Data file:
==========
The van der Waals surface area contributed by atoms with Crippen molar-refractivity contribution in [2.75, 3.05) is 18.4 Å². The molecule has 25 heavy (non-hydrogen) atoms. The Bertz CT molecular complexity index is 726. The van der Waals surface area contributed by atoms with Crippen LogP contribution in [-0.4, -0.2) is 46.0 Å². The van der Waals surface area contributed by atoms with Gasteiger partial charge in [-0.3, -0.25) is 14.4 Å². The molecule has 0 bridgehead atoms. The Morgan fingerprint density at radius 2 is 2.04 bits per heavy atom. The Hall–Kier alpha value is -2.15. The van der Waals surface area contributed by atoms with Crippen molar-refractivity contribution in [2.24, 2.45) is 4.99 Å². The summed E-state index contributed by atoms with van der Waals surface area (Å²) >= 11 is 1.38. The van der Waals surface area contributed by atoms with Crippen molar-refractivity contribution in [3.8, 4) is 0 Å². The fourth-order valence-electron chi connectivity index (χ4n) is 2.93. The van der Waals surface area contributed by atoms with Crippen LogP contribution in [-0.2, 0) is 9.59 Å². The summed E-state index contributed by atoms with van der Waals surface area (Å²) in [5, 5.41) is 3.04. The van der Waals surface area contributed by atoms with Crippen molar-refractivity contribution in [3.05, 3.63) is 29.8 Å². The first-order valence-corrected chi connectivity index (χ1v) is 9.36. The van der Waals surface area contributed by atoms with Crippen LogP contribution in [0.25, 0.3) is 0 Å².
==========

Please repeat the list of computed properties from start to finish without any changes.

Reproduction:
The van der Waals surface area contributed by atoms with Crippen molar-refractivity contribution in [2.75, 3.05) is 18.4 Å². The molecule has 25 heavy (non-hydrogen) atoms. The Bertz CT molecular complexity index is 726. The van der Waals surface area contributed by atoms with Crippen LogP contribution in [-0.4, -0.2) is 46.0 Å². The van der Waals surface area contributed by atoms with Gasteiger partial charge in [-0.3, -0.25) is 14.4 Å². The molecule has 0 bridgehead atoms. The Morgan fingerprint density at radius 2 is 2.04 bits per heavy atom. The Hall–Kier alpha value is -2.15. The van der Waals surface area contributed by atoms with Crippen molar-refractivity contribution in [2.24, 2.45) is 4.99 Å². The summed E-state index contributed by atoms with van der Waals surface area (Å²) >= 11 is 1.38. The van der Waals surface area contributed by atoms with Crippen molar-refractivity contribution in [3.8, 4) is 0 Å². The fourth-order valence-electron chi connectivity index (χ4n) is 2.93. The van der Waals surface area contributed by atoms with Crippen LogP contribution in [-0.2, 0) is 9.59 Å². The summed E-state index contributed by atoms with van der Waals surface area (Å²) in [5, 5.41) is 3.04. The van der Waals surface area contributed by atoms with Crippen molar-refractivity contribution in [3.05, 3.63) is 29.8 Å². The first-order valence-corrected chi connectivity index (χ1v) is 9.36. The van der Waals surface area contributed by atoms with Crippen LogP contribution in [0.25, 0.3) is 0 Å².